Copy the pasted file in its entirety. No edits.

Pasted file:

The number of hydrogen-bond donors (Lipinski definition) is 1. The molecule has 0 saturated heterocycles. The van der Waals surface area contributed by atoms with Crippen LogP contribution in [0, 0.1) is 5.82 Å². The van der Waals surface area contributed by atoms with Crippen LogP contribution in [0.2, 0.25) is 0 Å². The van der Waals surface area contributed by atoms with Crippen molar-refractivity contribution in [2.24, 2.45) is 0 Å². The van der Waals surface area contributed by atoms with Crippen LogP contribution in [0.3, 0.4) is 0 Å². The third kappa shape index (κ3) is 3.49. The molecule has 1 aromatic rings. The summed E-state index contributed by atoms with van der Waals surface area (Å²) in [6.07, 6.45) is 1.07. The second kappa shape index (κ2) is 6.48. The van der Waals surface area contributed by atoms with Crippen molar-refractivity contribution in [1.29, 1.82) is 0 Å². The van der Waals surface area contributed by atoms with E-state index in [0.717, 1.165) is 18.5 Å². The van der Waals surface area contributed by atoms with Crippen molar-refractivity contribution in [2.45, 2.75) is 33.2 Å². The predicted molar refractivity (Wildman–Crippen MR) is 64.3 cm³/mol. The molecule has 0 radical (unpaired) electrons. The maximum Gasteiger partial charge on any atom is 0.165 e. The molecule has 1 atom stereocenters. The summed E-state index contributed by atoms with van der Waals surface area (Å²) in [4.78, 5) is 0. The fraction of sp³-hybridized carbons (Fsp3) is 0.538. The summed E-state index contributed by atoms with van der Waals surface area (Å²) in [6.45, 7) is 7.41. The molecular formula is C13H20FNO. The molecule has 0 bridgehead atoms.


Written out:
The number of hydrogen-bond donors (Lipinski definition) is 1. The molecule has 0 saturated heterocycles. The van der Waals surface area contributed by atoms with Crippen LogP contribution in [0, 0.1) is 5.82 Å². The van der Waals surface area contributed by atoms with Crippen LogP contribution in [0.2, 0.25) is 0 Å². The van der Waals surface area contributed by atoms with Crippen molar-refractivity contribution in [2.24, 2.45) is 0 Å². The van der Waals surface area contributed by atoms with Crippen LogP contribution in [0.3, 0.4) is 0 Å². The third kappa shape index (κ3) is 3.49. The molecule has 1 aromatic rings. The summed E-state index contributed by atoms with van der Waals surface area (Å²) in [6.07, 6.45) is 1.07. The second kappa shape index (κ2) is 6.48. The van der Waals surface area contributed by atoms with Crippen molar-refractivity contribution in [1.29, 1.82) is 0 Å². The van der Waals surface area contributed by atoms with E-state index in [0.717, 1.165) is 18.5 Å². The van der Waals surface area contributed by atoms with Crippen molar-refractivity contribution in [2.45, 2.75) is 33.2 Å². The predicted molar refractivity (Wildman–Crippen MR) is 64.3 cm³/mol. The molecule has 0 radical (unpaired) electrons. The maximum Gasteiger partial charge on any atom is 0.165 e. The molecule has 1 atom stereocenters. The summed E-state index contributed by atoms with van der Waals surface area (Å²) in [4.78, 5) is 0. The fraction of sp³-hybridized carbons (Fsp3) is 0.538. The summed E-state index contributed by atoms with van der Waals surface area (Å²) in [6.45, 7) is 7.41. The molecular formula is C13H20FNO. The molecule has 0 bridgehead atoms.